MaineHousing stops rental assistance program


MaineHousing is halting new applications for its emergency rental assistance program while awaiting hearing from the federal government on whether to approve a request for $55 million in additional funding for the program.

The program, which began in March 2021, was expected to last until at least December 2022, but an “unexpected surge in demand” for support means it will have to be suspended, MaineHousing said in a statement.

Since its inception, the program has helped 33,719 households with rent payments and spent approximately $275 million in federal COVID-19 relief funds.

The goal of the $45 billion federal program, available in all 50 states, is to help qualifying renters temporarily pay their rent. But demand for the program has exceeded the funds currently available.

There are approximately 11,000 outstanding applications that MaineHousing is processing that the agency can approve with existing funding. Based on past experience, about 7,000 would be eligible for the program. But expanding the program beyond that will require additional federal funding.

“This application pause is a fiscally responsible and sensible step we take to ensure that everyone who has previously applied to this program has a fair chance to receive help,” said Scott Thistle, a spokesman for MaineHousing. “This temporary program, funded with one-time funds from Congress, was intended as an emergency measure to help contain the economic backlash caused by the COVID-19 pandemic in Maine. It was not intended as a long-term association, a permanent rental subsidy, or a solution to the state’s ongoing shortage of affordable housing. Simple math tells us that this program cannot run indefinitely without replenishment.”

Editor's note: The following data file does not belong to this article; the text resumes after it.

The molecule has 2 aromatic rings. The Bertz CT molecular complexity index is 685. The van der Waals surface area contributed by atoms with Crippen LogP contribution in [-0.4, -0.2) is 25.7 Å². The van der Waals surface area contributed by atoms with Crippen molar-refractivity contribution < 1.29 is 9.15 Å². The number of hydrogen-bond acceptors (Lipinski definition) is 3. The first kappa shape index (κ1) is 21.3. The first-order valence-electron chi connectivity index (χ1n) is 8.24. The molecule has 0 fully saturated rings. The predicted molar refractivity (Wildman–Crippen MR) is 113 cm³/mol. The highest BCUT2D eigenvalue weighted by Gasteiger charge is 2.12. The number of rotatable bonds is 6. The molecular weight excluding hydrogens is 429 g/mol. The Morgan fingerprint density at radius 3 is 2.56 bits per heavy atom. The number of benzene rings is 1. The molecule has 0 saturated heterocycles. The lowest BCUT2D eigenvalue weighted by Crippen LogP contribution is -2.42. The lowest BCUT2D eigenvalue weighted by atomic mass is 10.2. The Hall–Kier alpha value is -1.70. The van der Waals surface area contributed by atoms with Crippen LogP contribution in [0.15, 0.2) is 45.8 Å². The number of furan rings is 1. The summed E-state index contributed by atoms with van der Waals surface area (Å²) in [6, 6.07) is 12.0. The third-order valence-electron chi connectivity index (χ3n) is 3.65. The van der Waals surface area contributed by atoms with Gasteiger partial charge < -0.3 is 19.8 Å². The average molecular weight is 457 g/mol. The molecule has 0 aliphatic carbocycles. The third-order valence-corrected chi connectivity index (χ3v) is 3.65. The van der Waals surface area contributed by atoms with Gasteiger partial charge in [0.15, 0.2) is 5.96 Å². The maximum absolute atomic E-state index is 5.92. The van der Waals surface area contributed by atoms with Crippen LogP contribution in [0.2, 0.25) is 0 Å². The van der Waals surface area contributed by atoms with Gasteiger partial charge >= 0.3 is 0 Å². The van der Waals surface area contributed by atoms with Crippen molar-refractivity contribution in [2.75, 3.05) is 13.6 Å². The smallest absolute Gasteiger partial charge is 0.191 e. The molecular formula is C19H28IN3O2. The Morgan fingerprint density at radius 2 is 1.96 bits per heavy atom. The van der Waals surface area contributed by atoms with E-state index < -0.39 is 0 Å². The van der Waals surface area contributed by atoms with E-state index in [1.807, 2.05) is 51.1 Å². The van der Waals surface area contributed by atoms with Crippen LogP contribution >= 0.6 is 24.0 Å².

Thistle said demand for the program has increased this year, a combination of rising rents, housing shortages and the financial impact of the ongoing pandemic. MaineHousing tried to reduce demand by tightening the eligibility limit of households earning up to 80 percent of median income to 50 percent of median income and capping the amount paid to hotels. For those eligible, the program pays rent directly to landlords for three months, with extensions of up to one year possible.

But the demand was still increasing.

“We slammed on the brakes to try and slow the car, but when we slammed on the brakes it didn’t slow the car,” said Thistle.

He said if the request is successful, MaineHousing will be able to extend the program through at least much of the winter.

Dozens of states have paused or ended similar programs, including New York, California, Florida, New Jersey, Connecticut and Rhode Island, MaineHousing said.

Thistle said the additional demand for the program highlights the cost of living challenges Maine is going through, with a housing shortage driving up costs for homeowners and renters everywhere.

A new Maine law passed this year and taking effect in July 2023 will require local governments to allow duplex construction in all areas where single-family homes are permitted, regardless of zoning. It’s part of a larger effort to deal with the housing crisis, though proponents say much needs to be done as Maine becomes an increasingly expensive place to live.

“The housing crisis is seriously affecting Maine families,” House Speaker Ryan Fecteau said in a statement Friday. “Supply is insufficient to meet demand, and as a result, costs for renters and homebuyers are rising.

“I’ve worked with hundreds of city planners, community leaders and citizens on this bill to make duplexes and secondary housing units legal in Maine so more homes can be built in each city to meet demand.”

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